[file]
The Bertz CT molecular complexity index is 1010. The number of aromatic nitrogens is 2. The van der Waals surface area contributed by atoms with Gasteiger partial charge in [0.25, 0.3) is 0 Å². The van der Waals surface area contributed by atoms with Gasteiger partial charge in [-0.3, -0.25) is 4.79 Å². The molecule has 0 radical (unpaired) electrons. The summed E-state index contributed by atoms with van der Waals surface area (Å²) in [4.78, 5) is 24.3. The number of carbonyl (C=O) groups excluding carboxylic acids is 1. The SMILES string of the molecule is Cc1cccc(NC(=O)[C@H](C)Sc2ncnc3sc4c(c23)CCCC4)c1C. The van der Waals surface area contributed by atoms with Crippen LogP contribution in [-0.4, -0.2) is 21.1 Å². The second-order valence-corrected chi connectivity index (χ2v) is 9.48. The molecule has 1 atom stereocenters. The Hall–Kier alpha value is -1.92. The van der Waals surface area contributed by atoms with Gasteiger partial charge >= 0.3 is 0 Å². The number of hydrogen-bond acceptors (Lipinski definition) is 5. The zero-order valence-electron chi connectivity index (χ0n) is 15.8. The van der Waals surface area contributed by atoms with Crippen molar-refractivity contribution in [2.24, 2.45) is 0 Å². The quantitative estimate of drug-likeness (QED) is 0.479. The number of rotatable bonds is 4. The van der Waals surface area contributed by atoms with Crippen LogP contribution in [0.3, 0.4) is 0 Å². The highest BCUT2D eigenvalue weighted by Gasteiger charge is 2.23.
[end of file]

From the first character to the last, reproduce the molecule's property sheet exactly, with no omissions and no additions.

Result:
The Bertz CT molecular complexity index is 1010. The number of aromatic nitrogens is 2. The van der Waals surface area contributed by atoms with Gasteiger partial charge in [0.25, 0.3) is 0 Å². The van der Waals surface area contributed by atoms with Gasteiger partial charge in [-0.3, -0.25) is 4.79 Å². The molecule has 0 radical (unpaired) electrons. The summed E-state index contributed by atoms with van der Waals surface area (Å²) in [4.78, 5) is 24.3. The number of carbonyl (C=O) groups excluding carboxylic acids is 1. The SMILES string of the molecule is Cc1cccc(NC(=O)[C@H](C)Sc2ncnc3sc4c(c23)CCCC4)c1C. The van der Waals surface area contributed by atoms with Crippen LogP contribution in [-0.4, -0.2) is 21.1 Å². The second-order valence-corrected chi connectivity index (χ2v) is 9.48. The molecule has 1 atom stereocenters. The Hall–Kier alpha value is -1.92. The van der Waals surface area contributed by atoms with Gasteiger partial charge >= 0.3 is 0 Å². The number of hydrogen-bond acceptors (Lipinski definition) is 5. The zero-order valence-electron chi connectivity index (χ0n) is 15.8. The van der Waals surface area contributed by atoms with Crippen molar-refractivity contribution in [2.24, 2.45) is 0 Å². The quantitative estimate of drug-likeness (QED) is 0.479. The number of rotatable bonds is 4. The van der Waals surface area contributed by atoms with Crippen LogP contribution in [0.3, 0.4) is 0 Å². The highest BCUT2D eigenvalue weighted by Gasteiger charge is 2.23.